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Sunday, November 11, 2007

How to avoid "Nurse's Bladder"

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What is thie phenomenon called "Nurse's Bladder"?

In 1991 A.L. Bendtsen, MD, coined the term "nurse's bladder" when his research revealed that 70% of nurses in a Danish study suppressed the desire to void during working hours. "Nurse's bladder is probably not due to the workplace provind inadequate facilities for work breaks but the fact that nurses are too busy," he wrote. Ignoring the bladder's need to empty can lead to overdistension, urinary incontinence and urinary tract infections. Since most nurses, regardless of work setting, experience high patient loads, heavy demands, and long workdays that may interfere with regular bathroom breaks, new behaviors focusing on bladder health must occur.

Women of all ages may have bladder control problems. Stress incontinence, the most common form of urinary incontinence in women, is causes when abdominal pressure is exerted on the bladder by coughing, sneezing, bending or some other physical activity. It is not causes by a defect in the bladder but is a result of weakness in the pelvice floor or urethra. Younger working women may find that they have stress incontinence when they are pregnant or after child birth, owing to the weakening or stretching of the pelvic floor muscles.

The following may help:

Drink six to eight glasses of water daily. Drinking adequate amounts of fludes will help your bladder function correctly and prevents constipation.

Maintain regular bowel function. Constipation and straining during a bowel movement increase pressure on the bladder. Increase your fluid and fiber intake and exercise to promote reqularity.

Void at appropriate intervals. Normal bladder function is characterized by a three- to four-hour interval between voiding.

Avoid being overweight. Obesity increase abdominal pressure and may result in urinary incontinence.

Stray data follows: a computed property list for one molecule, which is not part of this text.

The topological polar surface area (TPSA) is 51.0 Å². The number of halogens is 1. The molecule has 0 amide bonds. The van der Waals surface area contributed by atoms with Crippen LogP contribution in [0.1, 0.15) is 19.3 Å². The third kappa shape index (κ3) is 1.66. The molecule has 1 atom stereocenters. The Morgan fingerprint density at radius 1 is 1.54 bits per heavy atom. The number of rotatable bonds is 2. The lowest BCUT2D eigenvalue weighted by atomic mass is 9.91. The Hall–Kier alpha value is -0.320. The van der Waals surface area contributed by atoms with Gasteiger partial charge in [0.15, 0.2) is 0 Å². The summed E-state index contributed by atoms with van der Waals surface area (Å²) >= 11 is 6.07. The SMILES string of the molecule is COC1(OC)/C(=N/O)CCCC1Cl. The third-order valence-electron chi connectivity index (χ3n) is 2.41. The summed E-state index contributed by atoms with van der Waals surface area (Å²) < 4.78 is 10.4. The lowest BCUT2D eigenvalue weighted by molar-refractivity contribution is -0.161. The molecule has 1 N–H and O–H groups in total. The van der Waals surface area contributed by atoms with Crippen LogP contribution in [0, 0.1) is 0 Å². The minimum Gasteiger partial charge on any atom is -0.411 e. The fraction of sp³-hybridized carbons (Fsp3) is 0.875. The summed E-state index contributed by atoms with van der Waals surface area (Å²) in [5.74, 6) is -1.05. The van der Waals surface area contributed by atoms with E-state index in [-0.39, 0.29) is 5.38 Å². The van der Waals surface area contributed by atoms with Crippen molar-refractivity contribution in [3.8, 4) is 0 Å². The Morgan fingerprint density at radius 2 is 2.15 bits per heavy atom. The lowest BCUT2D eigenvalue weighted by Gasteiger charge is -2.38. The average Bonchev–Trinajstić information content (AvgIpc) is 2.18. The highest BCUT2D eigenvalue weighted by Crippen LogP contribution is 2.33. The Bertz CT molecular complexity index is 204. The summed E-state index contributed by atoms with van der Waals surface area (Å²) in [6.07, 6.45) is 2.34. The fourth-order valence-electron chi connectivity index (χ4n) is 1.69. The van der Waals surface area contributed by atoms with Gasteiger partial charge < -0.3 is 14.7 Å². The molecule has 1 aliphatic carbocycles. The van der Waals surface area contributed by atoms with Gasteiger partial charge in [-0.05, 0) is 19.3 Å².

Quit smoking. Nicotine irritates the detrusor muscle and causes bladder contraction and urgency. A smoker's frequent coughing can cause urinary leakage.

Avoid bladder irritants. Some drinks and foods can make urine control harder, particularly foods with caffeine (coffee, tea, cola or chocolate). Alcoholic beverages can overload the bladder and citrus juices also can cause bladder irritation.

Perform pelvic muscle exercise. Kegel exercise (also known as pelvic muscle exercise) consist of contracting your pelvic floor muscles for three seconds and then relaxing them for three seconds. Perform theses exercises at least twice daily in sets of 10 while sitting, standing or lying down.

Avoid pressure on the bladder. Be aware of situations that increase bladder pressure such as lifting, bending, awkward positions, coughing, sneezing, and laughing.

Attend to the urge to void. It is important to avoid overdistention of the bladder. If you feel the urge to urinate, take a bathroom break.

Seek professional care if bladder control becomes a problem. Talk to a professional who specilizes in bladder health.

Maintain overall health and fitness.

REFERENCE: American Journal of Nursing
Bendtsen AL, et al. Infrequent voiders syndrome (nurses bladder). Prevalence among nurses and assitant nurses in a surgical ward. Scand J Urol Nephrol 1991; 25(3):201-4

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